A Pupule perspective of the Star-Advertiser Boys Basketball Top 10, which was published today.
THE TOP 10
Voted on by coaches and media from around the state. First-place votes in parentheses. Ten points for first-place votes, nine for second, etc.
Team PTS. PVS.
1. Kalaheo (10) 118 1
2. Punahou (2) 110 2
3. Saint Louis 92 3
4. Kahuku 83 4
5. ‘Iolani 67 5
6. Leilehua 65 7
7. Lahainaluna 39 9
8. Farrington 28 6
9. Campbell 24 NR
t10. Maryknoll 11 8
t10. Moanalua 11 NR
Also receiving votes: Pahoa 9, Baldwin 2, Kaiser 1.
1. KLH (19-1, 5-0 OIA)
2. PUN (16-2, 4-0 ILH)
3. STL (13-4, 3-1 ILH)
4. KAH (8-3, 4-1 OIA)
5. LAH (13-0, 10-0 MIL)
6. IOL (9-5, 2-2 ILH)
7. LEI (12-7, 5-0 OIA)
8. PAH (14-1, 5-0 BIIF)
9. FAR (14-6, 3-2 OIA)
10. CAM (10-5, 5-0 OIA)
Moanalua (10-7, 4-1 OIA). Lost to Kamehameha, McKinley, Maryknoll.
Maryknoll. Lost to Mid-Pacific.
Baldwin. Lost pretty big to Lahainaluna (52-37) and earlier lost to Maui.
McKinley (9-7, 2-3 OIA). Lost to Kaiser (52-41) last week.
Kaiser. Lost to Mililani, Kalani, Moanalua.
Roosevelt (11-9, 3-2 OIA). Lost to Kailua (35-33).
Kamehameha (9-10, 1-3 ILH). Lost to Mililani, Kalani, Maryknoll 2x.
Mililani. Lost to Campbell (2x), Leilehua, Pearl City.
When fully healthy, there’s all kinds of matchup problems that Kalaheo presents. Kupaa Harrison, their versatile 6-4 senior, is playing at “80 percent” with a gimpy ankle. They have ballhandlers at every position, they’re deep and they are very long. So long that most teams have difficulty getting clean looks against Coach Alika Smith’s 2-3 zone. They even run the old flex offense once in awhile. Merv would be proud.
Punahou, like Kalaheo, presents depth, athleticism and tenacious fullcourt defense when Coach Darren Matsuda calls for it. They could do it for an entire game with the depth they possess, but this is a long season and getting through the ILH without expending maximum energy is always a plus. I’m not going to rattle off their wins or bore you with the exploits of J.B. Kam, Jordan Tanuvasa, Kanawai Noa, Micah Ma‘a, etc. But I am not above posting this 12-second sequence of events. Again.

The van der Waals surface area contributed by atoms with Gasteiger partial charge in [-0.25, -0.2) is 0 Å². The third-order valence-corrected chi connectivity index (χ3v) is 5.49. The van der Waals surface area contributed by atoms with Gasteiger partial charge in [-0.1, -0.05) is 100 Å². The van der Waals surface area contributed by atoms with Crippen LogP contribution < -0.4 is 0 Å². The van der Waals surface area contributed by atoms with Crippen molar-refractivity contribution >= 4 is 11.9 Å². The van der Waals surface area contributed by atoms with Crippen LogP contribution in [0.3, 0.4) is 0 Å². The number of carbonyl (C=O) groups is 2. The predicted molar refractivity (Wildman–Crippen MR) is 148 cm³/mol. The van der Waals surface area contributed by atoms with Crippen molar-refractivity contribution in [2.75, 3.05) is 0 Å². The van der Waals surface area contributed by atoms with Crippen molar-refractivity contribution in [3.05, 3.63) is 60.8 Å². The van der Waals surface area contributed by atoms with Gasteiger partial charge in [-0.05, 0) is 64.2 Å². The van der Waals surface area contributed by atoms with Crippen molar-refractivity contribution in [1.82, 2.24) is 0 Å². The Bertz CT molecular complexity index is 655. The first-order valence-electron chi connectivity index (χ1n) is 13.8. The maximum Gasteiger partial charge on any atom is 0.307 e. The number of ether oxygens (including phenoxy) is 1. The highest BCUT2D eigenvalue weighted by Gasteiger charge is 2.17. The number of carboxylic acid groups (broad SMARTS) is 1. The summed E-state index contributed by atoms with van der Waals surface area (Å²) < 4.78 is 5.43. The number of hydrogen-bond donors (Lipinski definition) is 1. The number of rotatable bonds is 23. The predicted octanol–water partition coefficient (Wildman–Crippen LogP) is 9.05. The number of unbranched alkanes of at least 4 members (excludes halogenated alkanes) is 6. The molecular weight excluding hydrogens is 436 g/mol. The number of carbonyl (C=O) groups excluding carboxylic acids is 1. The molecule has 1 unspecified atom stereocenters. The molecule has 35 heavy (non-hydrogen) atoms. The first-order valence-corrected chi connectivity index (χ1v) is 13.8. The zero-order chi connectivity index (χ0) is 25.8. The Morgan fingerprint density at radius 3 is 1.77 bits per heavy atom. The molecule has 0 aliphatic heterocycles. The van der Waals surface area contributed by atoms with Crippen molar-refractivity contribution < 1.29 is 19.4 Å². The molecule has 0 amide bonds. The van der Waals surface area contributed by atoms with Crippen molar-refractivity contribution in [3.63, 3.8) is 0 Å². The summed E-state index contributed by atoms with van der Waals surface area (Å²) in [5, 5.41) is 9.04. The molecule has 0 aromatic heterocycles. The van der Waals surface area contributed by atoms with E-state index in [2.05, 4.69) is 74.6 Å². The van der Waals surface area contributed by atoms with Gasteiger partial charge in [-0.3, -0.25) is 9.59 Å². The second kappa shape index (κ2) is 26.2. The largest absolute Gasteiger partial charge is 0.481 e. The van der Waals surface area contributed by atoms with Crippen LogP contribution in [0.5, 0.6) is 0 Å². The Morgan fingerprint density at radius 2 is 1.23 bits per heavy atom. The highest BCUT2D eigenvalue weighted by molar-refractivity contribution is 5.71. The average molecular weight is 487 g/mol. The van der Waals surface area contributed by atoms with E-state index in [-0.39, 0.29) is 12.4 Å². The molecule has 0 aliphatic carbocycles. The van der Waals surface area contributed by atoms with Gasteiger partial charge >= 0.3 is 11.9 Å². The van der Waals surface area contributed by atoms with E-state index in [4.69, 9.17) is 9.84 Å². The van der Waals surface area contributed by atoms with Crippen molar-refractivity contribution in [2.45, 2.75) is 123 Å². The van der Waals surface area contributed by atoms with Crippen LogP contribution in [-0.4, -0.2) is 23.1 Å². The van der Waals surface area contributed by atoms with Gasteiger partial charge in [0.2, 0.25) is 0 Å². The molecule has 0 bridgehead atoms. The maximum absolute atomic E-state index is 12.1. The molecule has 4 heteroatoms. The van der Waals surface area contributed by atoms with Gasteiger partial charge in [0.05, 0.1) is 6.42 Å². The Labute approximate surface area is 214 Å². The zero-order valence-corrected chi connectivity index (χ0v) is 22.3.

It’s a very interesting boys season, more than the girls in this sense: There are more teams capable of winning the state title, which means a little more action and drama.
You like Lahainaluna? I probably like them more than you do. They’re No. 5 on my ballot, could easily be fourth. I saw them at the St. Francis Holiday Classic and they were steady, big and… well, they’re not flashy. But they have all the right offensive parts and tools, and they play good defense most of the time. They just bopped Baldwin by 15 last week. You fans can say it out loud if you like: Loooooooooooooooooonaaaass.
I’ve seen Leilehua play some good basketball. I really liked the way they pushed Hui Pu (China) harder than any of the four local teams did at the Walter Wong Classic. Sure, the Mules lost, but that was a great game against a very tall and talented team. No surprise that Leilehua is unbeaten in the OIA West. I’m trying to figure out why I don’t have LEI higher on my ballot. After all, they’re higher up in the poll.
Let’s look at the Mules’ record against ranked (or previously ranked) teams):
L 50-55 Punahou (James Alegre Invitational)
L 43-48 Kamehameha (OIA-ILH Challenge)
L 40-42 ‘Iolani (OIA-ILH Challenge)
L 52-71 @ Kalaheo
W 65-54 McKInley (Walter Wong Invitational)
L 37-43 Saint Louis (Walter Wong Invitational)
That’s 1-5 against ranked teams. (My apologies if Mililani has been ranked. I can’t recall that, and for the record, the Mules beat the Trojans 57-40 in their OIA West opener.) I look at the Mules this way: very good height, solid defense, just enough perimeter shooting and a solid transition game. Coach Pat Wetzel has an OIA title contender on his hands. I hope the team turns out in full force this summer so Coach Wetzel and his staff can really transform this group into a statewide powerhouse.